The idea of arming teachers with guns in response to the shooting at Marjory Stoneman Douglas High School in Parkland, Florida, where 17 people died last month, became a popular topic in the news after President Donald Trump proposed the tactic. He did so during a meeting with survivors and families affected by school shootings.
This isn’t the first time arming teachers has been in the news.
WASHINGTON — Fifty years after the Kerner Commission criticized the news media for not sufficiently covering race issues, a new special report shows that women of color continue to be underrepresented in U.S. newsrooms and face multiple challenges in achieving equality in hiring and promotions.
If you didn’t stay up to watch all of the Oscars last night, you probably do know after glancing at your smartphone that “The Shape of Water” was the big winner, with four awards. Not everyone was convinced it should have been, however:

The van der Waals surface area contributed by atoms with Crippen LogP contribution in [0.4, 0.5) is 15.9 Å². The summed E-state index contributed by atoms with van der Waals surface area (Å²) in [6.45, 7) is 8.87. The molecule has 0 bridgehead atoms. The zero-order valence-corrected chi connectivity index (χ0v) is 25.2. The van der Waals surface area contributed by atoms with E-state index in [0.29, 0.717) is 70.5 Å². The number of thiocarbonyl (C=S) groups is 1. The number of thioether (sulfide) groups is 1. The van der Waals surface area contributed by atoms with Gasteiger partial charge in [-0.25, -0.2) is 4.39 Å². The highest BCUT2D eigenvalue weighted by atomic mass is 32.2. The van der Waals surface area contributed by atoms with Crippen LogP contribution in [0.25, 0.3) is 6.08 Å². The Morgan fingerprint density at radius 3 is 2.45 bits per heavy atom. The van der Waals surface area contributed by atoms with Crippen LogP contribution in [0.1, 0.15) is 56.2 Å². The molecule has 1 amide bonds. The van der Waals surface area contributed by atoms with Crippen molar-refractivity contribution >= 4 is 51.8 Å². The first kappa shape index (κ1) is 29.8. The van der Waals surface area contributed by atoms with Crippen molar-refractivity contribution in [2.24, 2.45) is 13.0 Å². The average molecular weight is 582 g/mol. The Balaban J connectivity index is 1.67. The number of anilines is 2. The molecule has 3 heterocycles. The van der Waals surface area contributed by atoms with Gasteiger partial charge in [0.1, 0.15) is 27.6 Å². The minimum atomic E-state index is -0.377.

One of the benefits of moving my office from a top corner of the Poynter Institute downstairs to its library is the serendipitous discovery of particular books. In a back storage room, I found myself before several shelves of rare books about journalism, some more than a century old.
Spaceship Media, a small San Francisco Bay Area organization that uses journalism to reduce polarization, build communities and help rebuild trust in the media, had a modest but important goal as it partnered with two media companies this past summer: Could it create a forum for people to talk respectfully about a traditionally divisive issue?
And if you could do it, how would you judge its success?
The Orlando Sentinel reporter reached out to the San Antonio Express-News reporter on the night of Nov. 15, 2017. Ten days before, a man opened fire in a Sutherland Springs, Texas, church, killing 26 people.